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Palaeoanthropology

Early human with a familiar handshake

A recently discovered early human species probably walked upright and wielded tools, but also took to the trees.

Credit: Peter Schmid/Will Harcourt-Smith

Last month, researchers reported the discovery of fossil bones from at least 15 individuals of a species they named Homo naledi. A team led by Tracy Kivell at the University of Kent in Canterbury, UK, has analysed nearly 150 hand bones from the find, including a complete right hand (pictured, left). The hands resemble those of Homo sapiens, Neanderthals and other regular tool-users, although the long, curved fingers suggest that H. naledi was comfortable in trees.

In a separate study, William Harcourt Smith at the City University of New York and Jeremy DeSilva at Dartmouth College in Hanover, New Hampshire, looked at 107 foot bones, including a nearly complete right foot (pictured, right), and concluded that H. naledi strode upright. However, the feet still had some primitive features: certain toe bones were more curved than are those of modern humans.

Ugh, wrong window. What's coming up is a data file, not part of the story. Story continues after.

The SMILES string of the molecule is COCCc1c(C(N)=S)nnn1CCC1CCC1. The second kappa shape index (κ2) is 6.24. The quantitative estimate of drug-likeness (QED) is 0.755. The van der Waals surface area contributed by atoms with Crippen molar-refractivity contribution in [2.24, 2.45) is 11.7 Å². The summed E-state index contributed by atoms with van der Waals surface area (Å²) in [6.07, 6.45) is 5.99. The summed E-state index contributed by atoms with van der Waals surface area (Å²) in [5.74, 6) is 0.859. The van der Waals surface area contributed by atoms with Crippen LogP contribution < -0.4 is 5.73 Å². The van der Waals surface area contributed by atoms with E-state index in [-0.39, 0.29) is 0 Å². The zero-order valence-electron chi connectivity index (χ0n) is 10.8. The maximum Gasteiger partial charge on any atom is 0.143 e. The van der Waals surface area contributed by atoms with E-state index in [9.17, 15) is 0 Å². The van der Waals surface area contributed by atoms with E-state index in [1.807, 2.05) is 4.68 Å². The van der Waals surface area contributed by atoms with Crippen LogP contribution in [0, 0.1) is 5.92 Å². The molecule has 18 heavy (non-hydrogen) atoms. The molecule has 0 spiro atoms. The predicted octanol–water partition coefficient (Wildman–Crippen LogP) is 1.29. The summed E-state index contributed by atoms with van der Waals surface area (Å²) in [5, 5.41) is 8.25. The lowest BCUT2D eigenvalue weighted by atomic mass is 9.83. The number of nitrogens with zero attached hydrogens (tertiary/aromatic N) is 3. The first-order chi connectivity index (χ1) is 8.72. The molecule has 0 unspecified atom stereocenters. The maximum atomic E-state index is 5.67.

Nature Commun. 6, 8431; 6, 8432 (2015)

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Early human with a familiar handshake. Nature 526, 297 (2015). https://doi.org/10.1038/526297a

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